WP: Identify the Constant of Proportionality

3 teachers like this lesson
Print Lesson

Objective

SWBAT identify the constant of proportionality (unit rate) in tables, graphs, equations, diagrams, and verbal descriptions of proportional relationships. SWBAT represent proportional relationships by equations.

Big Idea

Students will use MP1, 2, 3, 4, and 6 to solve real world problems identifying the constant of proportionality (unit rate) in tables, graphs, equations, diagrams.

Bell Ringer

20 minutes

Hand students the Bell ringer as they enter the room. For this bell ringer, students will work on problems, 2 and 4.  Assign 1 and 3 for homework.  

Students will sit in their Individual Think Time seats and begin right away using MP1, MP2, and MP6 to grapple through two problems. Allow students 10 minutes for I.T.T. Students will need to write their thinking strategies in their interactive notebooks. They will use this to share during pair up time.  Walk the room to check for understanding. 

Once students have worked individually for 10 minutes, have students discuss their work with their pair up partners.  Students should have 10 minutes to discuss their thinking and compare their responses.  Students should be able to guide one another through the process of solving each of these questions. This will put into practice MP3.  

Scale factor may be new to some students. Use the opening video for students to have a base knowledge for the I.T.T time and/or for review.  This will allow an opportunity for students to have a starting point in persevering through the problems.

Student understanding of scale factor will play a part in solving these word problems. For question 2, students may be tempted to start by finding the relationship of inches to feet.  Students may start by using the ratio of 12 inches = 1 foot.  This is what they understand and will have at the forefront of their thinking.  As students grapple through the problem, they will realize this will not work. Guiding student thinking during this time is important.  Ask students:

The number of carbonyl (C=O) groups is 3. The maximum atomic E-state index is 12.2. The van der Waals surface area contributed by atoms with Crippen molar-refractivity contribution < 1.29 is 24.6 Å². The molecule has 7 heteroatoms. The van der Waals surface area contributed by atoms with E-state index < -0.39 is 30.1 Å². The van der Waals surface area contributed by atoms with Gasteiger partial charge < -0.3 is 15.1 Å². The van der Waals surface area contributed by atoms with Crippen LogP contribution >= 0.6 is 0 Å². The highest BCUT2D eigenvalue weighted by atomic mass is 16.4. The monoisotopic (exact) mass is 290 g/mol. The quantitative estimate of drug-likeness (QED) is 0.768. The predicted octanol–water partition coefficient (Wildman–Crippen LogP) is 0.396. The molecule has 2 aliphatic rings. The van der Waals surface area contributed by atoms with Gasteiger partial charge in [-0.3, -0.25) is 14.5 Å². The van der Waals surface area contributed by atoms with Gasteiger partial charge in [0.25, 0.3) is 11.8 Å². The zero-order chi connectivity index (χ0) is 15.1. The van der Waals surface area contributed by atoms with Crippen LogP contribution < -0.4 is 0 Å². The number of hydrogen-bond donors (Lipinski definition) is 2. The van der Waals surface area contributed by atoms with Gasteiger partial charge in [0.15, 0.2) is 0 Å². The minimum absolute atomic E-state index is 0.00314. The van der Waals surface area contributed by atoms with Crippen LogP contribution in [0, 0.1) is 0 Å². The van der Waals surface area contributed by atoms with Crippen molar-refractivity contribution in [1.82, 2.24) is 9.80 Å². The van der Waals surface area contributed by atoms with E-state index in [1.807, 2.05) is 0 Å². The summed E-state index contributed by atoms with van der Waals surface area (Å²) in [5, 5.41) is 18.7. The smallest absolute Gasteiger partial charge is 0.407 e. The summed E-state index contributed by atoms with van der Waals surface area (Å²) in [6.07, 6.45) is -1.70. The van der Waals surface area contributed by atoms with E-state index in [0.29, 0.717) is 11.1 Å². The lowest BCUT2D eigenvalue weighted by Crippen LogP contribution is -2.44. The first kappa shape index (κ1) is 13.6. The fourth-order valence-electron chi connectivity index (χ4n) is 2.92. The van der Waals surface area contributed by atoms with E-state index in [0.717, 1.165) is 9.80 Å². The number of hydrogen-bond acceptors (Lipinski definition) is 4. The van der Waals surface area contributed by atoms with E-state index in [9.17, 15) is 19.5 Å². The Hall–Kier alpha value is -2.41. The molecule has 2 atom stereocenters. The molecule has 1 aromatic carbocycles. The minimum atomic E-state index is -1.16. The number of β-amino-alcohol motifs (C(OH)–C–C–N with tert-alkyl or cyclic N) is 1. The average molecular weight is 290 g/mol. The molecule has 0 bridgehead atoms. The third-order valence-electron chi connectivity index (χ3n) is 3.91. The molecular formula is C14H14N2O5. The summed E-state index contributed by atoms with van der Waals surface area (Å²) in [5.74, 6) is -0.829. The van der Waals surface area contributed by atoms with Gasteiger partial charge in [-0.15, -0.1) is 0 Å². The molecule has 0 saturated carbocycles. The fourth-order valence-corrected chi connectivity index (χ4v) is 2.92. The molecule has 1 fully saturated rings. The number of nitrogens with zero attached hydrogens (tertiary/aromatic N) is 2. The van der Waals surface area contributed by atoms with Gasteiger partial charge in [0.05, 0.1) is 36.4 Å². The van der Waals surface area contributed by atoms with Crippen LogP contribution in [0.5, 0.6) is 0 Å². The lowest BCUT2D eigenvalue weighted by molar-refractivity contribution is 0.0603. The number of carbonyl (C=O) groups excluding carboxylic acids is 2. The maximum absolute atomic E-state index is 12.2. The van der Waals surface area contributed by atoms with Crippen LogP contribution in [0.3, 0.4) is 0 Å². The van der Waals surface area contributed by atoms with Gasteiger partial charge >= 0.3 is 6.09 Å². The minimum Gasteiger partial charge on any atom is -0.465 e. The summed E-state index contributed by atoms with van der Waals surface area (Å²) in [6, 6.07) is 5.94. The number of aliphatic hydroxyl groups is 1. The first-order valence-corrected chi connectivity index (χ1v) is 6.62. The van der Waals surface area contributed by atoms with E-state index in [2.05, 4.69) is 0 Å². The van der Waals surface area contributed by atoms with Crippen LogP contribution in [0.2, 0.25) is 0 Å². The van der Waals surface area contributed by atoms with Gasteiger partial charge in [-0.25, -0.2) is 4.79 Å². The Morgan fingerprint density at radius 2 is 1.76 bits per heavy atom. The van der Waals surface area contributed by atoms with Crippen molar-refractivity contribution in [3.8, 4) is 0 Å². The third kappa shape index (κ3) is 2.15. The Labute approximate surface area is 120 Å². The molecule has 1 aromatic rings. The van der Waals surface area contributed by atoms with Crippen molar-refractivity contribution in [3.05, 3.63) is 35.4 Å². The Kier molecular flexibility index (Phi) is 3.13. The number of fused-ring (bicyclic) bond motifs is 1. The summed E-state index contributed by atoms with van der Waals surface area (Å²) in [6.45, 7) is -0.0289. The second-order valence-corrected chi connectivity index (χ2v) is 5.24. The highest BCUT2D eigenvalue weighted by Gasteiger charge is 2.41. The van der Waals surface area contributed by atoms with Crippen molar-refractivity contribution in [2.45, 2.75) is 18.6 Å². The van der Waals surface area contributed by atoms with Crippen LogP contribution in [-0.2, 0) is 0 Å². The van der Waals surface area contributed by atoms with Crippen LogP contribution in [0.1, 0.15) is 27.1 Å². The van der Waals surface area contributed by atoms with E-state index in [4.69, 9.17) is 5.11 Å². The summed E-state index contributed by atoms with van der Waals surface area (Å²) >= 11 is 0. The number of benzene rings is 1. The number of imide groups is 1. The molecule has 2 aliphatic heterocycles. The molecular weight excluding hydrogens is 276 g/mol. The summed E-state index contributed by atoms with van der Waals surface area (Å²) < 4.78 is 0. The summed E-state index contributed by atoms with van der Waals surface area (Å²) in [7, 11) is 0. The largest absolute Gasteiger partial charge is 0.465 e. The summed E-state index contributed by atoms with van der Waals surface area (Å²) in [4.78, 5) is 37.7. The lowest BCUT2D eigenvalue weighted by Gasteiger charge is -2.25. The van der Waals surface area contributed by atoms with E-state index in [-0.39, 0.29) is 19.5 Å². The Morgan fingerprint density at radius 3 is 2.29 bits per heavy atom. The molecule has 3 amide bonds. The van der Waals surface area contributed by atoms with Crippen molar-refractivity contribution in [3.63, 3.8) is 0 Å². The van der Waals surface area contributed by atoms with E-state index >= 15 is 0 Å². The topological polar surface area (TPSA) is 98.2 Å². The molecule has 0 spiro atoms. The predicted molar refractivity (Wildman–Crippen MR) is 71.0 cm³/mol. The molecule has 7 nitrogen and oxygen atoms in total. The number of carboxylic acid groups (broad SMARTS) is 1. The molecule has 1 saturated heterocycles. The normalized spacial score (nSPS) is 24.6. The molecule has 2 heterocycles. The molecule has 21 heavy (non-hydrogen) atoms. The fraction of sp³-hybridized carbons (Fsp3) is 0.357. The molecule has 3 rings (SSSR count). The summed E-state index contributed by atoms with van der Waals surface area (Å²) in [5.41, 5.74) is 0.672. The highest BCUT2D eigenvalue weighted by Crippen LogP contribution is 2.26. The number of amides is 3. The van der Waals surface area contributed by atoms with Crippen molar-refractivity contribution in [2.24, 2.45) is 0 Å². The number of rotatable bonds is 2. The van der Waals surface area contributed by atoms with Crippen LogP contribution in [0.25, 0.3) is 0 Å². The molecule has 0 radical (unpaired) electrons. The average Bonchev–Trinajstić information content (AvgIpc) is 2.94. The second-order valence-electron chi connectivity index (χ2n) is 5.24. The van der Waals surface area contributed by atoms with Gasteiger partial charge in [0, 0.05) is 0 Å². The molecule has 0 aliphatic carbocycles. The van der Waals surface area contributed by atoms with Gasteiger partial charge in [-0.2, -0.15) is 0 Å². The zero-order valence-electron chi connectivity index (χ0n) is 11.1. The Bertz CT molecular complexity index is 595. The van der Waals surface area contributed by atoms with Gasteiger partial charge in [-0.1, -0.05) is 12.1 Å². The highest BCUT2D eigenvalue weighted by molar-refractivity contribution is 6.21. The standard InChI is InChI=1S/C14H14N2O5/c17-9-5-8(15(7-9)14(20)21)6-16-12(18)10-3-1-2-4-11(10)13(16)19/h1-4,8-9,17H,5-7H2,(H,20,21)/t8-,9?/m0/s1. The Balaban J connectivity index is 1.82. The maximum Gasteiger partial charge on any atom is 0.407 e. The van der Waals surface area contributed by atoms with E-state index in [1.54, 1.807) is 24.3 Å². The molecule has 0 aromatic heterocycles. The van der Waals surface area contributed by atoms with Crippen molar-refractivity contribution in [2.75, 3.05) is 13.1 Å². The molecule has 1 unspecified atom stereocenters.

What does the problem want us to figure out?  Students will respond how many feet are in 1 inch. 

This is where you can ask “What is the significance of the number 1?” Students should recognize we are finding unit rates.  Several strategies should be under their belt thus far.  Students should recognize dividing the numerator and denominator by the denominator will reduce the ratio to a unit rate.  Students will need to understand that unit of measure attached to the 1 is the denominator.  Other strategies may be used including modeling, illustrations, pictures, etc.  

Whole Group Discussion

10 minutes

During this time, students groups should have the opportunity to share out their pair up time discussions, and reveal each of their responses.  You may not have time to have each student share.  As you filter through the room during pair up time, attempt to identify a group who has understanding, some understanding and little understanding.  During the whole group discussion have students debate their responses and defend their thinking.  This again will practice MP 3. As the facilitator of the discussion, you can head the discussion with open ended questions that will evoke students to defend. One common mistake with these questions will be students wanting to convert feet to inches.  This is not necessary for this standard. 

Closing

10 minutes

It is important for students to know the correct process and correct answers in order for them to correct misguided thinking.  Go through the correct process in responding to each question.  Students will correct mistakes. Guide students to identify what the problem is asking us to figure out first. The unit of measure associated with what the problem is asking us to figure out is our starting point.  This will designate how to set up the ratio.  Once we set up the ratio we can divide by the denominator to solve for the unit rate.  The unit rate will determine how many feet are in each inch.  Be sure student are aware of MP6 and its importance during this process.

Homework

Students should complete numbers 1 and 3 from the bell ringer.